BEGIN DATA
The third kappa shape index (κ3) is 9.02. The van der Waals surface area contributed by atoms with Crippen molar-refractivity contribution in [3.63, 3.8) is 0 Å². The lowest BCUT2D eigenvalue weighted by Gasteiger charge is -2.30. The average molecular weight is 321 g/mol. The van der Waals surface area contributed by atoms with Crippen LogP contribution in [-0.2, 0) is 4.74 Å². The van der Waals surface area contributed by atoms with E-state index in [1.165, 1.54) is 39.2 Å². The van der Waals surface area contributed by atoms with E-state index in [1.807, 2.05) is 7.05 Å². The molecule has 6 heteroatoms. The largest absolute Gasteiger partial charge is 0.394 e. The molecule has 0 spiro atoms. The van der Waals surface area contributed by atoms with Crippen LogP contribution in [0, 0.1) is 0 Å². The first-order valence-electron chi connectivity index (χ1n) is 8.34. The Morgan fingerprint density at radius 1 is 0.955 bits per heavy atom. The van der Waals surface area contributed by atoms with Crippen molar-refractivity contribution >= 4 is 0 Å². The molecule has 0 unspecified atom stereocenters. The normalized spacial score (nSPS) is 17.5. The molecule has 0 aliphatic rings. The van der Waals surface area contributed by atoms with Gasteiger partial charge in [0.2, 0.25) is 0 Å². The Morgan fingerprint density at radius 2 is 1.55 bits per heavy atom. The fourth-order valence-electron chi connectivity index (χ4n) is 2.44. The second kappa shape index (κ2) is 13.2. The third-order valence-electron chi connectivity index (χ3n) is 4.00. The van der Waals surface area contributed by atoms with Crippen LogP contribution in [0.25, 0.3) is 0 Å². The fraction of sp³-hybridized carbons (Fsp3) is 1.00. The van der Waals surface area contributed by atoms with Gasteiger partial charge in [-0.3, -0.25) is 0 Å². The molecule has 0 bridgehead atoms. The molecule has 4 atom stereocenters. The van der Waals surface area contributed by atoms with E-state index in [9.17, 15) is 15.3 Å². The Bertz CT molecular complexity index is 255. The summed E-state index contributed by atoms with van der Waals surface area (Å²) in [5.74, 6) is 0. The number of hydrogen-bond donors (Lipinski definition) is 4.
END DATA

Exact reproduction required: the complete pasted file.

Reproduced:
The third kappa shape index (κ3) is 9.02. The van der Waals surface area contributed by atoms with Crippen molar-refractivity contribution in [3.63, 3.8) is 0 Å². The lowest BCUT2D eigenvalue weighted by Gasteiger charge is -2.30. The average molecular weight is 321 g/mol. The van der Waals surface area contributed by atoms with Crippen LogP contribution in [-0.2, 0) is 4.74 Å². The van der Waals surface area contributed by atoms with E-state index in [1.165, 1.54) is 39.2 Å². The van der Waals surface area contributed by atoms with E-state index in [1.807, 2.05) is 7.05 Å². The molecule has 6 heteroatoms. The largest absolute Gasteiger partial charge is 0.394 e. The molecule has 0 spiro atoms. The van der Waals surface area contributed by atoms with Crippen LogP contribution in [0, 0.1) is 0 Å². The first-order valence-electron chi connectivity index (χ1n) is 8.34. The Morgan fingerprint density at radius 1 is 0.955 bits per heavy atom. The van der Waals surface area contributed by atoms with Crippen molar-refractivity contribution >= 4 is 0 Å². The molecule has 0 unspecified atom stereocenters. The normalized spacial score (nSPS) is 17.5. The molecule has 0 aliphatic rings. The van der Waals surface area contributed by atoms with Gasteiger partial charge in [0.2, 0.25) is 0 Å². The Morgan fingerprint density at radius 2 is 1.55 bits per heavy atom. The fourth-order valence-electron chi connectivity index (χ4n) is 2.44. The second kappa shape index (κ2) is 13.2. The third-order valence-electron chi connectivity index (χ3n) is 4.00. The van der Waals surface area contributed by atoms with Crippen LogP contribution in [0.25, 0.3) is 0 Å². The fraction of sp³-hybridized carbons (Fsp3) is 1.00. The van der Waals surface area contributed by atoms with Gasteiger partial charge in [-0.3, -0.25) is 0 Å². The molecule has 0 bridgehead atoms. The molecule has 4 atom stereocenters. The van der Waals surface area contributed by atoms with E-state index in [9.17, 15) is 15.3 Å². The Bertz CT molecular complexity index is 255. The summed E-state index contributed by atoms with van der Waals surface area (Å²) in [5.74, 6) is 0. The number of hydrogen-bond donors (Lipinski definition) is 4.